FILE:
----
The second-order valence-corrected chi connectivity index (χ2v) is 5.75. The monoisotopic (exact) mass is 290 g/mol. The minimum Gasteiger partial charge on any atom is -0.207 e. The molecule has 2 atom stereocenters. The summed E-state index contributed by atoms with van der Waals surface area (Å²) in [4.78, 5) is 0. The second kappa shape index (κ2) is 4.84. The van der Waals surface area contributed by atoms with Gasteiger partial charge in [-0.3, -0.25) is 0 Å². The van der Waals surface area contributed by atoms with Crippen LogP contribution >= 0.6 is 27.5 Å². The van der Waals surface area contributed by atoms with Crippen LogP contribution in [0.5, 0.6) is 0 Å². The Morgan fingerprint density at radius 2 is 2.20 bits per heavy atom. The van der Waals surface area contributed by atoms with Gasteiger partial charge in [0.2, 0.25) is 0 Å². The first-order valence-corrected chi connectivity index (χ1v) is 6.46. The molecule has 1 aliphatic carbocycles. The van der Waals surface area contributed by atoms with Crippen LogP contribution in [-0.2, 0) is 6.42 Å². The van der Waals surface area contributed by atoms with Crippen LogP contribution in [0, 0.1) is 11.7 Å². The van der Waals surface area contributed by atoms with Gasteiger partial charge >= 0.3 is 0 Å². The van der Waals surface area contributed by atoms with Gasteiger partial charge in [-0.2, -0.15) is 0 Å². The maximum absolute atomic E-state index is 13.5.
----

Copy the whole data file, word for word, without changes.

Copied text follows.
The second-order valence-corrected chi connectivity index (χ2v) is 5.75. The monoisotopic (exact) mass is 290 g/mol. The minimum Gasteiger partial charge on any atom is -0.207 e. The molecule has 2 atom stereocenters. The summed E-state index contributed by atoms with van der Waals surface area (Å²) in [4.78, 5) is 0. The second kappa shape index (κ2) is 4.84. The van der Waals surface area contributed by atoms with Gasteiger partial charge in [-0.3, -0.25) is 0 Å². The van der Waals surface area contributed by atoms with Crippen LogP contribution >= 0.6 is 27.5 Å². The van der Waals surface area contributed by atoms with Crippen LogP contribution in [0.5, 0.6) is 0 Å². The Morgan fingerprint density at radius 2 is 2.20 bits per heavy atom. The van der Waals surface area contributed by atoms with Gasteiger partial charge in [0.2, 0.25) is 0 Å². The first-order valence-corrected chi connectivity index (χ1v) is 6.46. The molecule has 1 aliphatic carbocycles. The van der Waals surface area contributed by atoms with Crippen LogP contribution in [-0.2, 0) is 6.42 Å². The van der Waals surface area contributed by atoms with Crippen LogP contribution in [0, 0.1) is 11.7 Å². The van der Waals surface area contributed by atoms with Gasteiger partial charge >= 0.3 is 0 Å². The van der Waals surface area contributed by atoms with Gasteiger partial charge in [-0.2, -0.15) is 0 Å². The maximum absolute atomic E-state index is 13.5.